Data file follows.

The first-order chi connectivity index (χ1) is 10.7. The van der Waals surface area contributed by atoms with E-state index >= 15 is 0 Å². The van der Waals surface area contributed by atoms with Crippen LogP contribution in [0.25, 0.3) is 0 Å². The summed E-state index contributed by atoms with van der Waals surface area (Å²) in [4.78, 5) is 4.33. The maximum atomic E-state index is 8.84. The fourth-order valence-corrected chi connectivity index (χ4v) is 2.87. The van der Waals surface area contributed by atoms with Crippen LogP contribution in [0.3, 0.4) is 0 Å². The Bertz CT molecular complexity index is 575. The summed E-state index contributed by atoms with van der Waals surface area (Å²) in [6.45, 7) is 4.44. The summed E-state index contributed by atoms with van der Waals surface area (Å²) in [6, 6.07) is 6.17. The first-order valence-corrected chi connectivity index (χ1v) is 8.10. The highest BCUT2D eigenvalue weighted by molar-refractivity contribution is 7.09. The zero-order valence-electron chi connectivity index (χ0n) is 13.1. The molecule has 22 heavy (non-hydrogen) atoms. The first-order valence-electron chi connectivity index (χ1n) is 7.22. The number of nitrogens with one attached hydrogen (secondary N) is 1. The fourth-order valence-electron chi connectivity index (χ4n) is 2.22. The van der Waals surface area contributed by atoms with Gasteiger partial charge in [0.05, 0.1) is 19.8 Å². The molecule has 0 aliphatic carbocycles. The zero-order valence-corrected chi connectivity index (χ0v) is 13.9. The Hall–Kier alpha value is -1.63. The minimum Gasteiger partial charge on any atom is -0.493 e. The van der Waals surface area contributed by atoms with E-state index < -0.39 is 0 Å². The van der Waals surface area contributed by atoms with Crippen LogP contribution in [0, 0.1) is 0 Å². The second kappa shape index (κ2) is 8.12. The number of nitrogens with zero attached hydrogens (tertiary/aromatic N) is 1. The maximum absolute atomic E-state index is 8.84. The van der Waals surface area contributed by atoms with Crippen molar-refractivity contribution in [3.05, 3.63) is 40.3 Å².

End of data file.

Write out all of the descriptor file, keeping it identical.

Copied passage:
The first-order chi connectivity index (χ1) is 10.7. The van der Waals surface area contributed by atoms with E-state index >= 15 is 0 Å². The van der Waals surface area contributed by atoms with Crippen LogP contribution in [0.25, 0.3) is 0 Å². The summed E-state index contributed by atoms with van der Waals surface area (Å²) in [4.78, 5) is 4.33. The maximum atomic E-state index is 8.84. The fourth-order valence-corrected chi connectivity index (χ4v) is 2.87. The van der Waals surface area contributed by atoms with Crippen LogP contribution in [0.3, 0.4) is 0 Å². The Bertz CT molecular complexity index is 575. The summed E-state index contributed by atoms with van der Waals surface area (Å²) in [6.45, 7) is 4.44. The summed E-state index contributed by atoms with van der Waals surface area (Å²) in [6, 6.07) is 6.17. The first-order valence-corrected chi connectivity index (χ1v) is 8.10. The highest BCUT2D eigenvalue weighted by molar-refractivity contribution is 7.09. The zero-order valence-electron chi connectivity index (χ0n) is 13.1. The molecule has 22 heavy (non-hydrogen) atoms. The first-order valence-electron chi connectivity index (χ1n) is 7.22. The number of nitrogens with one attached hydrogen (secondary N) is 1. The fourth-order valence-electron chi connectivity index (χ4n) is 2.22. The van der Waals surface area contributed by atoms with Gasteiger partial charge in [0.05, 0.1) is 19.8 Å². The molecule has 0 aliphatic carbocycles. The zero-order valence-corrected chi connectivity index (χ0v) is 13.9. The Hall–Kier alpha value is -1.63. The minimum Gasteiger partial charge on any atom is -0.493 e. The van der Waals surface area contributed by atoms with E-state index < -0.39 is 0 Å². The van der Waals surface area contributed by atoms with Crippen LogP contribution in [0, 0.1) is 0 Å². The second kappa shape index (κ2) is 8.12. The number of nitrogens with zero attached hydrogens (tertiary/aromatic N) is 1. The maximum absolute atomic E-state index is 8.84. The van der Waals surface area contributed by atoms with Crippen molar-refractivity contribution in [3.05, 3.63) is 40.3 Å².